It’s been a long hiatus since my last post here. But hey, man’s gotta focus on certain things at time. I had a terribly busy and hectic period during the second half of May and first half of June, which peaked in a jam-packed training week that included the first ever Astig Lameco Seminar of Roger Agbulos in Belgrade (hosted by yours truly) and the annual Training Above the Clouds camp with Alex Kostic (administered by yours truly) and private training in Jogo do Pao with Luis Preto. Tough but fulfilling experience!
This time, I’ll focus on the weapon based methodologies of Agbulos and Preto, while the insights from training with Alex will be a subject of my next post.
My faithful readers (yes, I love you all) know that my search for ways to enhance my training revolves around the attempts to functionalize the training methodology in such a way to maximize the effects of time and effort spent in training. In practice, it means that I am not in the business of training professionally , which in turn sets certain demands in view of available time for training. Being that my approach is directed at attaining certain standard of functional combative performance, and not just playing with martial arts for recreational purposes, it should put my “quest” into some perspective. And both guro Roger Agbulos and Luis Preto fit the bill perfectly.
First, Roger Agbulos devotes his teaching and training to working only on the aspects of Filipina martial arts he deems most directly applicable to the modern day needs – single impact and edged weapons, as well as empty handed defense against them. While his own command of some more traditional expressions (eg. double sticks, stick and knife) is awe inspiring, he believes it is most time-efficient to drop those from the curriculum. By the same token, guro Roger’s approach to impact weapons is actually hybrid, i.e. applicable to both true blunt weapons (clubs, sticks, batons) and longer edged implements, such as machetes.
In order to further enhance the instruction and accelerate the results, he strongly emphasizes certain pedagogical and technical principles. Namely, when it comes to the selection of technical material to be taught, he looks to meet the following requirements:
Can be done in real time
On the other hand, the instruction of the techniques that meet the standard is done with close attention to structural detail and physics principles. The drills are put together in such a way to bring these to life and up to speed, while also helping to expose all the mistakes and weaknesses that need to be worked on and eliminated. To that end, guro Agbulos always has keen eye on the practitioners and is relentless in his insisting on doing things right.
All that said, it my utmost pleasure and with feeling of pride that I have been appointed a representative for teaching Asting Lameco approach to Filipino combative in this part of Europe J
Even though coming from a different cultural background of martial arts, Luis Preto shares a lot of the same principles in his teaching (btw, he kindly and open mindedly took part in the first day of the Astig seminar. Interestingly enough, guro Roger recognized him from the book on Jogo do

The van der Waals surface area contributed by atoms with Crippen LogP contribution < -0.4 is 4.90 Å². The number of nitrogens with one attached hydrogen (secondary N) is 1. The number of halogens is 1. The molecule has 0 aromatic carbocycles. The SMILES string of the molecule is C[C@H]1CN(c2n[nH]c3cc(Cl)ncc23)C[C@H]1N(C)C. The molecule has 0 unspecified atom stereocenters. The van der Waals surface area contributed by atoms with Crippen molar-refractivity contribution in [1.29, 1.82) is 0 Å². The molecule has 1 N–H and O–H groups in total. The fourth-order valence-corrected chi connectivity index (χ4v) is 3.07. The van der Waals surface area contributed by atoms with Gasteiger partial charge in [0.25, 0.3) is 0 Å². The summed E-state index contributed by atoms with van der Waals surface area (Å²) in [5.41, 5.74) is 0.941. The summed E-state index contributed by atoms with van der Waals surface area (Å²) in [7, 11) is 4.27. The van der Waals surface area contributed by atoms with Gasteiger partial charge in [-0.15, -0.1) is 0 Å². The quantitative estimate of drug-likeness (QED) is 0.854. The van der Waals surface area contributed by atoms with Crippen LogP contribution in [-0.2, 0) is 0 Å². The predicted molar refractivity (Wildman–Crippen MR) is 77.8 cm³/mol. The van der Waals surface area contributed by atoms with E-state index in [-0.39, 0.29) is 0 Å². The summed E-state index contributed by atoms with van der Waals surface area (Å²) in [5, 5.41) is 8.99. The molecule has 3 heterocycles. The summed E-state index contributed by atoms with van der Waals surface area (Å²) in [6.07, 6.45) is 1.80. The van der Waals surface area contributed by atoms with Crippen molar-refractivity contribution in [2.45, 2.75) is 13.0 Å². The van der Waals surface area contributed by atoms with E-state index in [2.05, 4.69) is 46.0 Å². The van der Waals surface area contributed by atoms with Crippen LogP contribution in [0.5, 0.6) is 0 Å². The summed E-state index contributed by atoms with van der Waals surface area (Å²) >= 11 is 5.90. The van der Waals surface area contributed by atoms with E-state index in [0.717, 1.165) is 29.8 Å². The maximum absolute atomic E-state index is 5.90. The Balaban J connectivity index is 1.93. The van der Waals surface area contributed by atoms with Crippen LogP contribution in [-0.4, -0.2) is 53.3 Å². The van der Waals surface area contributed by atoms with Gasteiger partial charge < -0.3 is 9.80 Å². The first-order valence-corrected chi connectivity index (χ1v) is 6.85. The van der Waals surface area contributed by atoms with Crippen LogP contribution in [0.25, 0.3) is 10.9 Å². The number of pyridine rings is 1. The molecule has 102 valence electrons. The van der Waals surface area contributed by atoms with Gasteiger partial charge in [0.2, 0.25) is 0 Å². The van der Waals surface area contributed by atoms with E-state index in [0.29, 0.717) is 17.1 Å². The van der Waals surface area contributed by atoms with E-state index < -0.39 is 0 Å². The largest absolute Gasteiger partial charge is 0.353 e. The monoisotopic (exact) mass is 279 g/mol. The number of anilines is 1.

Pau he owns,
and written by Preto).
Preto seems to share the same urge about martial training that I do, and for the same reasons. Being frustrated with the failure of some his past instructors to effectively and efficiently impart knowledge and skill can completely break your will to stay with martial arts, or motivate you to work hard and look for the ways to change that. Fortunately, Preto is in the latter group.
Now, I was already acquainted with his thoughts on the subject, being an avid reader of his books, but it was extremely gratifying to see it embodied in his physical expression of the teachings. And speaking of the teaching, Luis’ progression is so logical and makes so much sense that it makes one wonder how come everybody’s not doing it? Not only is it beautiful for the reason of facilitating the retention of the material, but also provides tremendous help in identifying the problems and fixing them on your own.
|Get it! Read it! Do it!|
It was great seeing Preto even letting my wife (black belt in aikido, thus some past experience with wielding sticks and bokkens) come and play with the ides, and being able to immediately make her realize the problems with certain techniques and eliminate them almost immediately. And all that in les than 5 minutes!
On top of that, he has a personality trait that people either love or hate (of course, I am in the former camp), which is being absolutely straightforward in calling things what they are, when it comes to things he has passion for, in this case training. That makes him completely at ease with slaying and barbecuing a sacred cow or two and debunking all kinds of myths that happen to have become almost universally accepted “truisms” in sport training. To see what I mean, just check his blog.
So, what was the common threat that stands out with both of these fine gentlemen? I’d say that the most succinct fashion of putting it is – COACHING! In my mind, being a good coach means having all the tools and the knowledge to use them, but oven more so actually caring (or better yet, being passionate) about the performance and results of your students/athletes.
If you can, seek training with either (or both) of these brilliant teachers. Not only will you get to acquire some of the nice tools and learn how to use them, but also be inspired in your training and teaching.